How’d Hillary Clinton lose to this guy?
Short answer: Hillary and her team didn’t think being Hillary was enough. They didn’t trust what this woman brought to the table all by herself. They thought attaching her candidacy to her husband’s presidency would get the job done. It didn’t work.
But first there was Iraq. Somewhere along the line, back in the Senate in 2002 or earlier, I believe, Hillary and her team decided you couldn’t win the general election being against a war. That went double if you were a woman. It evidently never occurred to them that they’d have to get the nomination first. No doubt she believed Saddam Hussein was a threat. But the core belief was that a woman voting against a war to oust Saddam, especially so soon after 9/11, would not be considered tough enough for commander-in-chief. It crippled her campaign from the start.
What if Hillary had voted against funding the war?
What if “Fighting Hillary” of the last few months had shown up on day one, replacing “inevitable Hillary”?
What if Robin Givhan’s cleavage column had never been written? That’s where it began for me. It was obvious that Hillary was about to get dissected on terms that her male counterparts were not. Happening simultaneously was the back and forth between Clinton and Under Secretary of Defense for Policy Eric Edelman with the added gift of him being a former Cheney aide. When she dared to ask if they’d prepared a plan for redeployment, she got back a letter from Edelman stating “premature and public discussion of the withdrawal of U.S. forces from Iraq reinforces enemy propaganda.” Secretary Gates stepped in to do damage control, because a senator on the Armed Services Committee asking questions about redeployment plans, even if a woman, isn’t exactly asking for a recipe.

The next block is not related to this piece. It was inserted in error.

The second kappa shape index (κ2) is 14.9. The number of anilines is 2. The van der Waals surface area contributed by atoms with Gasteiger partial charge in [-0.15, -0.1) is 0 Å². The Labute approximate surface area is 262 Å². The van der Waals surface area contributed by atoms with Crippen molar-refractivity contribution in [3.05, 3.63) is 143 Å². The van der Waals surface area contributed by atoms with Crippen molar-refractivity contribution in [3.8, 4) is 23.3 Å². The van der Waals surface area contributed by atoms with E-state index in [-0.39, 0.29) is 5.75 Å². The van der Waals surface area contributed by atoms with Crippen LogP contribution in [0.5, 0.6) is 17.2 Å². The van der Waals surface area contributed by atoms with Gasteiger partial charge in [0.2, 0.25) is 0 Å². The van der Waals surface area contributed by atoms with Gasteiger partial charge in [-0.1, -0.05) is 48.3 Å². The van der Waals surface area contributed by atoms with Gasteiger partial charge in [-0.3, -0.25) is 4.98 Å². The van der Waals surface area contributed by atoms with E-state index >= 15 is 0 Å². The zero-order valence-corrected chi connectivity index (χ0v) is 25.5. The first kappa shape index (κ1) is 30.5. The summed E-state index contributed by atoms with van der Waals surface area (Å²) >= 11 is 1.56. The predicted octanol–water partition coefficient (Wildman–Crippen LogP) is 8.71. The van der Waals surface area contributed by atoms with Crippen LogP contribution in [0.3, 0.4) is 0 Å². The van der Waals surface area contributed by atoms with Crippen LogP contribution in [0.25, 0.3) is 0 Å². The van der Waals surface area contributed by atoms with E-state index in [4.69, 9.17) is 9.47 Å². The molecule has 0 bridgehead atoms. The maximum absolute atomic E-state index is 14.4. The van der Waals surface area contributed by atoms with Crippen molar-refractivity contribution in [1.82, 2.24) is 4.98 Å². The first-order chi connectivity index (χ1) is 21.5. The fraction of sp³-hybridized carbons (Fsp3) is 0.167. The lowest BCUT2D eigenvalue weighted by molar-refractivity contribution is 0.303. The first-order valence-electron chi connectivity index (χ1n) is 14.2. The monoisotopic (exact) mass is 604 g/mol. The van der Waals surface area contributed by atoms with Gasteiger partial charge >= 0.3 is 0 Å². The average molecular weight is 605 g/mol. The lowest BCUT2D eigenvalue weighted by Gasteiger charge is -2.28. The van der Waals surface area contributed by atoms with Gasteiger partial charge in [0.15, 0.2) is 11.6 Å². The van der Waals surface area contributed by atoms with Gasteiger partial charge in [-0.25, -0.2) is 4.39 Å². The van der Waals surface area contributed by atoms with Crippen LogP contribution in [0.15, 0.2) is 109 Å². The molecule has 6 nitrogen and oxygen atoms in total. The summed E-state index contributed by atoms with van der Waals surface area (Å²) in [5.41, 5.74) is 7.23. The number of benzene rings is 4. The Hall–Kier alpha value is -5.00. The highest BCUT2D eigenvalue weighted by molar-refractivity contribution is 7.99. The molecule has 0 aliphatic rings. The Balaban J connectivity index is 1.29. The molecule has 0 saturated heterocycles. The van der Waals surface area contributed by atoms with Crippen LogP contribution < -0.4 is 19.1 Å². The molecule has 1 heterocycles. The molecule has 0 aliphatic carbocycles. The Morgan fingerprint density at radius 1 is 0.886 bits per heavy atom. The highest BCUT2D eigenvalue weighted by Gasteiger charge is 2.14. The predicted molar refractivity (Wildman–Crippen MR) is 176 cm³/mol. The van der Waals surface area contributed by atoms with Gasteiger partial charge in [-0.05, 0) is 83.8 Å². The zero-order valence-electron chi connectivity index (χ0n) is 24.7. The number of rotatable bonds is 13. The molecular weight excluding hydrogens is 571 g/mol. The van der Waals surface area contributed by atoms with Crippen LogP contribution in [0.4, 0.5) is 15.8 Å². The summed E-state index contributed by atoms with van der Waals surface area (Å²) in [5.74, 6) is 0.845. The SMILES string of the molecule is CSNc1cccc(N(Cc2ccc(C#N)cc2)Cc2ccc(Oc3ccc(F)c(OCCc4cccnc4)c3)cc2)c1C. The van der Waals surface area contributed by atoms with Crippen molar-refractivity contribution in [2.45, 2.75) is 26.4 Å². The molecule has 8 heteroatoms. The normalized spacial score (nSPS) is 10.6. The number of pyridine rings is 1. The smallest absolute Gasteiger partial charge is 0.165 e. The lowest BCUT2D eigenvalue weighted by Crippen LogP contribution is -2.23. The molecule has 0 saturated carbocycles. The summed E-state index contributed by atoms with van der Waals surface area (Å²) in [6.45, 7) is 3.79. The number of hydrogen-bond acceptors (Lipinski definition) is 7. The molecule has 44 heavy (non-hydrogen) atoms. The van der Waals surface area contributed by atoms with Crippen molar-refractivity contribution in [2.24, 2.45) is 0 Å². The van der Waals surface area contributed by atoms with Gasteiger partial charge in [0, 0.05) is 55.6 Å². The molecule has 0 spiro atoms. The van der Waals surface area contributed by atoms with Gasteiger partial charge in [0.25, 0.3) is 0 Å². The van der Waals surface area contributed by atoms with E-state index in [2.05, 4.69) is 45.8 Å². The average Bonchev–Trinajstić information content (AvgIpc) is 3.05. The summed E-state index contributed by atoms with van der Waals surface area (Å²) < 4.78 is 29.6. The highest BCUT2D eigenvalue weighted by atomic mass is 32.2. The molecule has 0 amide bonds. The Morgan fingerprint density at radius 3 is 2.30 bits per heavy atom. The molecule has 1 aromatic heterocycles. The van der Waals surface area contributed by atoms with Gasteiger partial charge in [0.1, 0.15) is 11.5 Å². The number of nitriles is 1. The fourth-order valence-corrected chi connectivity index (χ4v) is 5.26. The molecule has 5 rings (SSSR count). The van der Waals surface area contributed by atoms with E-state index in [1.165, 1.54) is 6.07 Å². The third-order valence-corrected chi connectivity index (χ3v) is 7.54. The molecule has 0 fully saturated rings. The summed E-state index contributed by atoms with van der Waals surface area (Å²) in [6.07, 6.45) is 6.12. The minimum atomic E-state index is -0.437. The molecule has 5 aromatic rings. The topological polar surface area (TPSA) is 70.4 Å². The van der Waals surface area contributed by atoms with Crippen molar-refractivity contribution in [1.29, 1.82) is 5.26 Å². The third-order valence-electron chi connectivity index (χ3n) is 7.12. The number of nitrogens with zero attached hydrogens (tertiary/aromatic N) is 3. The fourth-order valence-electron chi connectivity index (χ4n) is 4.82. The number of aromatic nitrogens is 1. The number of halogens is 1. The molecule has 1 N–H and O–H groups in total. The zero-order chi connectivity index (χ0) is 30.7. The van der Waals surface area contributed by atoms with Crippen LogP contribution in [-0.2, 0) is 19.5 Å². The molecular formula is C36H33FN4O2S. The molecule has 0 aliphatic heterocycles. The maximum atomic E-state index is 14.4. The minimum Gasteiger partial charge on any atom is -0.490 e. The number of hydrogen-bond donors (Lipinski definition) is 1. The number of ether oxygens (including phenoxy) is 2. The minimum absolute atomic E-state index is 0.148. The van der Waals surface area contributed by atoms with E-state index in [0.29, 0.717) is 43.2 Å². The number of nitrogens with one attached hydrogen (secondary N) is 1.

Kathleen Hall Jamieson, in an interview with Bill Moyers, called the anti-Clinton media out. There was “the cackle” coverage: “Hens cackle. So do witches.” Pimpgate. The Clinton “nutcracker” sold in CNBC stores in airports. With the only left-leaning prime time news show host Keith Olbermann reduced to becoming the quintessential anti-Edward R. Murrow and a parody of himself as he degenerated into an unhinged special comment screamer. The big blogs got caught up in it and piled on too. Even David Gregory, one of the finest reporters around, reduced himself to doing a piece on his MSNBC show after Obama clinched the nomination that focused on Clinton’s “political obituary.” The first viable female candidate for president, who got more votes than anyone in Democratic Party primary history, was dissected, eviscerated, and humiliated for political sport, then pronounced dead.
All it did was make her supporters madder, more loyal, and less likely to support anyone but her.
But her tour de force moments came through the noise as women came out in droves. Hillary in policy action. Blowing her counterparts off the stage in forum after forum and debate after debate, starting with the first health care forum, when nobody else came close. Then it just kept happening. “Scary smart” it was called. It was clear to me she was the strongest candidate by far. I’d heard the speech on Iraq I needed to hear from Hillary, so now I was all in.